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Vivien T. Thomas
Vivien Theodore Thomas was born on this date in 1910. He was a Black supervisor of Surgical Research Laboratories.
He was born in Lake Providence, LA, and graduated from Pearl High School in Nashville, TN, in 1929. Thomas was planning to use his carpentry skills, learned from his father William Maceo Thomas, to work his way through Tennessee Agricultural and Industrial State Normal School (now Tennessee State University). He planned to prepare to enter medical school and become a physician. The Stock Market Crash of 1929 ended his plans. In 1930, he accepted a full-time position as a laboratory assistant at Vanderbilt University Medical School.
At Vanderbilt, Thomas worked with the surgeon Alfred Blalock gathering evidence that "linked shock to decreases in blood volume and to fluid loss outside the vascular system." This research led to applications in blood and plasma treatment for traumas during World War II. Thomas was responsible for developing experimental procedures, refining experiments, and testing new protocols in the laboratory.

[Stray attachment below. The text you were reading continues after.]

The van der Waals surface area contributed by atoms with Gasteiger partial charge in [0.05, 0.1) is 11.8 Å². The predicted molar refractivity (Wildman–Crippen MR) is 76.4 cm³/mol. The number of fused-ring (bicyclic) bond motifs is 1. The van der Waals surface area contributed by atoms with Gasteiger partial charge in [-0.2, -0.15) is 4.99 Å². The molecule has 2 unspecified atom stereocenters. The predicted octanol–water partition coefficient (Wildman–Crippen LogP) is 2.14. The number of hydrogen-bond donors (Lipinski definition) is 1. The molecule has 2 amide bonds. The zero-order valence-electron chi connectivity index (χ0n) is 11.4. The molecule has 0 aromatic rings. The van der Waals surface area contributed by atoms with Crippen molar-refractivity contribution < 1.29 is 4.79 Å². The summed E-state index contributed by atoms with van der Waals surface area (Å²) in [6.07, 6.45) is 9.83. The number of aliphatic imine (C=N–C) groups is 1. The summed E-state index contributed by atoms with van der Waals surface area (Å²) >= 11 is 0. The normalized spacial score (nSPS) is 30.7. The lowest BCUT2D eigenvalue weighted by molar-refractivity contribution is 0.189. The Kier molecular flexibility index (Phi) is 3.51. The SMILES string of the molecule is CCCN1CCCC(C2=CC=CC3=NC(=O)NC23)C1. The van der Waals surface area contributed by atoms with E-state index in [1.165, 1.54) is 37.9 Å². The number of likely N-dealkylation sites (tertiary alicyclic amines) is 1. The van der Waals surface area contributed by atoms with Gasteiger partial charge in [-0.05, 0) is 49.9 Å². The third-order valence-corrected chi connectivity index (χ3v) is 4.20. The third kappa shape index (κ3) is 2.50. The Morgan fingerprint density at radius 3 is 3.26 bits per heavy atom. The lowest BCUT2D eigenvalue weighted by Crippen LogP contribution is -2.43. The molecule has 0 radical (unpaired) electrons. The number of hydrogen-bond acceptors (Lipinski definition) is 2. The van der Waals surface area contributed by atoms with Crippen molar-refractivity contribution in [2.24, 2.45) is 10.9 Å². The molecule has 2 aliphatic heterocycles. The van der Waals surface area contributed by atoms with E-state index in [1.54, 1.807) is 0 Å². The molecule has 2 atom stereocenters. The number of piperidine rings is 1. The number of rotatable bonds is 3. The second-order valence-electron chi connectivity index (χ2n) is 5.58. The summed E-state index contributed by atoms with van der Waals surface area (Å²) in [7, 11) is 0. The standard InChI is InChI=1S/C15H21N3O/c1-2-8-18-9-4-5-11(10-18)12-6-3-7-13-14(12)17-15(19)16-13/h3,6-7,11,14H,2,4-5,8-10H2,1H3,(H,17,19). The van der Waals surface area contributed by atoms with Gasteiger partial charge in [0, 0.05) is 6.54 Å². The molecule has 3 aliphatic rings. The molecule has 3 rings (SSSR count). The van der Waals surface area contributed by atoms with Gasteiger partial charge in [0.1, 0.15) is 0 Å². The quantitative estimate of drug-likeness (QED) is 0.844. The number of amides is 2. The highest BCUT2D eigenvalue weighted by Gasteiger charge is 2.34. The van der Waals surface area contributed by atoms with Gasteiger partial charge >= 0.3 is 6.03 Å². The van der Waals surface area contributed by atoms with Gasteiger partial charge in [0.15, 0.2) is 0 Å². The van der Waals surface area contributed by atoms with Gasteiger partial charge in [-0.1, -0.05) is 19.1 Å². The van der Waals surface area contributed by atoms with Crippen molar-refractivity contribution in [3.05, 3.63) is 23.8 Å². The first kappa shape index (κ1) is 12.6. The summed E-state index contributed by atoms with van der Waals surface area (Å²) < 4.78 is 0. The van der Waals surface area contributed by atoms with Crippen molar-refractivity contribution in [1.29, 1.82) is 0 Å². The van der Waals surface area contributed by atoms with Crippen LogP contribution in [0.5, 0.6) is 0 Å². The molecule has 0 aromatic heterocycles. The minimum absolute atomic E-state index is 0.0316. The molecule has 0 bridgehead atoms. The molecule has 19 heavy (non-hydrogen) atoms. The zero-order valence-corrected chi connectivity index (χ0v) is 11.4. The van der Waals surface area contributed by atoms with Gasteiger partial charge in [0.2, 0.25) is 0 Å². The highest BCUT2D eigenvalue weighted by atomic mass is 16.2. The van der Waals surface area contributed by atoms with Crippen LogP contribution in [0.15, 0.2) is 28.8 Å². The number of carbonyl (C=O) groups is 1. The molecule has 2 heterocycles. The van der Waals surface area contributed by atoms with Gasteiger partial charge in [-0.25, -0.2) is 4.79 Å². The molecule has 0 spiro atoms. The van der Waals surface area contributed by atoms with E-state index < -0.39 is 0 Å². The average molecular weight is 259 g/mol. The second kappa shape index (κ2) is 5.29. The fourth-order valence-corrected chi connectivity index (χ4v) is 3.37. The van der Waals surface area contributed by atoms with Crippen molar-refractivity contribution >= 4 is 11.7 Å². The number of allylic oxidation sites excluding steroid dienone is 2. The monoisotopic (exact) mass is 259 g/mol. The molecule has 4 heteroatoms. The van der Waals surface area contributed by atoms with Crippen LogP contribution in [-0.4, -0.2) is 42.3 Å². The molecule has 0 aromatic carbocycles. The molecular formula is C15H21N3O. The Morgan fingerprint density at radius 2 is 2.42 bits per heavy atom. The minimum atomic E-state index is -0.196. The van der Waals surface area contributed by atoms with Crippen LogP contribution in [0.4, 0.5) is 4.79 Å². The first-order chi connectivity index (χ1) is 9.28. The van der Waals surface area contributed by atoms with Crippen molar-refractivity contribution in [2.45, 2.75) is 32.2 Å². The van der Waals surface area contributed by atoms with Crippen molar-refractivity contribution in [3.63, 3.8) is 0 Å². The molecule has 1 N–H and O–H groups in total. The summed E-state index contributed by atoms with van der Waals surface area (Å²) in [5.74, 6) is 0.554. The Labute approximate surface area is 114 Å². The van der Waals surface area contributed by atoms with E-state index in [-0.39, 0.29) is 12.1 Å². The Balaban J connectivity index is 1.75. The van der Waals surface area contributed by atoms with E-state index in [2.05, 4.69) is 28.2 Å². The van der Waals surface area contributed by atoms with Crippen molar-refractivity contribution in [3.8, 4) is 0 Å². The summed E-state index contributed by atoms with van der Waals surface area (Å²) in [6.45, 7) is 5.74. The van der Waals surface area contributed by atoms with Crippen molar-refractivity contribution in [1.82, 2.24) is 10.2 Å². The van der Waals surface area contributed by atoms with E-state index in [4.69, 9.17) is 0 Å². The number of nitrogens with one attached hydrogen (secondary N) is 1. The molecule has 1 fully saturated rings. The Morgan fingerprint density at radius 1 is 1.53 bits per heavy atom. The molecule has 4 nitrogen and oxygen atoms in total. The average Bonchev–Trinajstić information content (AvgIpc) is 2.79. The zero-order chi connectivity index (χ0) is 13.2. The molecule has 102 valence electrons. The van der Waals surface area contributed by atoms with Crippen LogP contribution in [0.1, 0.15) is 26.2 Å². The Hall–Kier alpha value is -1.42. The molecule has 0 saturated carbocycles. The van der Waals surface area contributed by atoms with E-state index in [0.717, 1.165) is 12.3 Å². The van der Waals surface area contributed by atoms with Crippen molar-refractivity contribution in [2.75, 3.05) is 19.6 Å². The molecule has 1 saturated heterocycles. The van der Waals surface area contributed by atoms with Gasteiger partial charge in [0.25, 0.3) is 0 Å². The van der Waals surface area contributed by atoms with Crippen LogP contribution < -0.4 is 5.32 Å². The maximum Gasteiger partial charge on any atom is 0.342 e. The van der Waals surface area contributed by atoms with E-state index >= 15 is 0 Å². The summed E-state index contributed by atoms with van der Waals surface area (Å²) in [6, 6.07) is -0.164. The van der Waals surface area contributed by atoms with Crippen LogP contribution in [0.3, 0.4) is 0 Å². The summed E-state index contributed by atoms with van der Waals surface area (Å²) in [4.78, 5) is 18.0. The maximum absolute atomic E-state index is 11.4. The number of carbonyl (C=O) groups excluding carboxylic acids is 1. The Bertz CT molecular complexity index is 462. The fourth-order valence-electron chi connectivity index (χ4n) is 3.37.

In 1941, Blalock accepted the chairmanship of the surgery department of The Johns Hopkins University and Thomas went with him. At Johns Hopkins, the work on the "blue baby" syndrome was a significant achievement, and Thomas was present to offer technical advice during the procedure. The new procedure was able to save newborn infants from chronic circulatory failure.
Thomas served as a research associate, supervisor of the surgical laboratories, and an instructor in surgery at the school. In 1976, Thomas was awarded an honorary doctor of laws degree by The Johns Hopkins University 1976. He was instrumental in pioneering the anastomosis of the subclavian artery to the pulmonary artery. The surgical work he performed with Alfred Blalock paved the way for the successful outcome of the Blalock-Taussig shunt.
Vivien T. Thomas died on November 26, 1985.